“Let’s Study for 1 Hour Today”
By Yang Sung-jin
In one Simpsons episode, Homer is confronted by a stack of homework that Bart has failed to complete. When Homer is assured he doesn’t have to help his kid to do it, his reaction evokes a mix of pride and awkwardness for many Koreans: “I say this boy needs more homework. … Pile it on! I want him to be Korean by the time he’s done.”
Homer’s playful reference to Korea reflects the widespread perception that Korean students study harder and for much longer hours than others – so much so that it has become the subject of jokes. Former US President Barack Obama also offered his take on Korean education system in a much-quoted speech: “Our (American) children spend over a month less in school than children in South Korea every year. That’s no way to prepare them for a 21st-century economy.”
Both Homer and Obama share the view that Korean students work hard. But now Korean adults are joining the education bandwagon to stay competitive in their workplaces or to find a fresh turning point in their career.
“Let’s Study for 1 Hour Today” is a self-help title targeting the ever-expanding group of readers interested in self-education. Written in Korean, the book outlines a variety of study tips that adult readers could use, ranging from the famous Pomodoro time-management technique to GTD (getting things done) method for handling tasks more efficiently and the author’s favorite YouTube channels that are helpful in terms of foreign language acquisition.
At the center of the proposition of the book is that adult learners should lower their expectations about what they can do in their spare time. Instead of signing up for big education programs, aiming to study for just one hour a day might offer a pretty solid starting point.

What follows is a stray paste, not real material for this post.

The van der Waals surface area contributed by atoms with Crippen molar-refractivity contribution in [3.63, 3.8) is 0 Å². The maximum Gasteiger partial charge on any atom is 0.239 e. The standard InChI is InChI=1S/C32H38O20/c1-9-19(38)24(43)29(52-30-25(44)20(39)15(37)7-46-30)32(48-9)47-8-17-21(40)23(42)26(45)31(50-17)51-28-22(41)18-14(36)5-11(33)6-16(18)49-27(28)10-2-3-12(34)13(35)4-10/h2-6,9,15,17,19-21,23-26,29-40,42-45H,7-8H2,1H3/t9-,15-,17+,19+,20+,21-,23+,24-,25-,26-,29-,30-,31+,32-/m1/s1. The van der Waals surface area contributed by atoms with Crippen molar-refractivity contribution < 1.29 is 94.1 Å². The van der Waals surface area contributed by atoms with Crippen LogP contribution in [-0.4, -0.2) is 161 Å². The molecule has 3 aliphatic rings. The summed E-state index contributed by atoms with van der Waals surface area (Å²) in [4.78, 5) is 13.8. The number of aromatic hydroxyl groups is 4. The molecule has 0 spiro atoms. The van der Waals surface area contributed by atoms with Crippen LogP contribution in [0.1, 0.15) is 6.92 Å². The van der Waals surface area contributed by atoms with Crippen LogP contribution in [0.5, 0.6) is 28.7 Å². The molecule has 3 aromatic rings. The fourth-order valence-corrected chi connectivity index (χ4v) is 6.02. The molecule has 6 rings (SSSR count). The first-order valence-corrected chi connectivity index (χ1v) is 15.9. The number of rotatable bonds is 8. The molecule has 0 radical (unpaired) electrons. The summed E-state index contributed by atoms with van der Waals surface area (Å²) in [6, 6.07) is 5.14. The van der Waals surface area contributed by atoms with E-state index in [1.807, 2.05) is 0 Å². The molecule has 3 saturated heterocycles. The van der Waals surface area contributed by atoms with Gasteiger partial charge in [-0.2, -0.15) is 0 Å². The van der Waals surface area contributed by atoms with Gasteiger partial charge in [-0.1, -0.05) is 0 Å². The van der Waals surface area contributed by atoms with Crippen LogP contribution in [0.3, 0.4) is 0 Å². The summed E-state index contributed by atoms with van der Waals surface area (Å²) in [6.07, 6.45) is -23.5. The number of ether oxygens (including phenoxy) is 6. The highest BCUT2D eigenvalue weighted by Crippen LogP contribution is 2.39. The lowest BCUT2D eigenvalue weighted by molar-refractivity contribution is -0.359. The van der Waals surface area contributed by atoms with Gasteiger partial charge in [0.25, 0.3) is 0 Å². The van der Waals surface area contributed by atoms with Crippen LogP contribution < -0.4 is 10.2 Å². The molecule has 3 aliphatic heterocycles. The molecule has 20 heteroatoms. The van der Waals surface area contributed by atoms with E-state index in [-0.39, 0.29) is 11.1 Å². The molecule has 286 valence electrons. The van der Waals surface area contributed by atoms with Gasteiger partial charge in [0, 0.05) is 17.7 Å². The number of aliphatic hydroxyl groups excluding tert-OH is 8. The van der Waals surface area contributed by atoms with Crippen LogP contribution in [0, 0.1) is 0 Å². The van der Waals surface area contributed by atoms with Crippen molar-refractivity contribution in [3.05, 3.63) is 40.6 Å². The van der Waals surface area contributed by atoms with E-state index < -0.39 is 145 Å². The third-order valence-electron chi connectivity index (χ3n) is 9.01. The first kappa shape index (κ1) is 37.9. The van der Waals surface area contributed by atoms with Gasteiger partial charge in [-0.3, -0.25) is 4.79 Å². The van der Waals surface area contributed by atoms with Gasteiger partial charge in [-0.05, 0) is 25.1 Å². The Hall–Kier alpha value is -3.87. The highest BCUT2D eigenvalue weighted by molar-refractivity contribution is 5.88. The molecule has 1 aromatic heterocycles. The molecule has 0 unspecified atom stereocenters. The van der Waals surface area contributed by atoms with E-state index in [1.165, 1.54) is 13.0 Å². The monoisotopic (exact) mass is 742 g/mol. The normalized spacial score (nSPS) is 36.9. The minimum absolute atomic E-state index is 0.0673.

For many adult learners, however, even one hour comes off as too burdensome, which is understandable. A realistic option is to start with a 10-minute study session followed by a 5-minute rest, and slowly increase the amount of study time, with the goal set at one hour.
The author introduces various study tips but cautions readers that what matters most is not the knowledge about such tips but whether one can actually take action every day. As with other self-help books, it is up to readers whether such detailed study tips could be actually used.
Self-help books focused on study tips have long been around in Korea, with many bestsellers in Japan translated into Korean. But it is only recently that a growing number of Korean adults, especially in their 30s, 40s and 50s, are becoming serious about rediscovering the value of lifelong education and investing in their money and time to sign up for writing, coding, book clubs and other various paid education programs.
With the 52-hour workhour limit imposed on most workplaces this year, more workers are opting for private education programs to make the most of their increased free time. Not long ago, Korean adults with full-time jobs were often required to work extra hours, which made it almost impossible to spare time for education programs.
In response to the demand from self-styled “saladents” (a coinage of salaryman and student), local publishers are expected to produce more books offering specific study strategy and tips customized for adult learners.
Given that more Korean adults are willingly joining the study boom, Homer should perhaps be more wary of piling on the homework and the Korean approach to study. He might just be asked to help out, after all.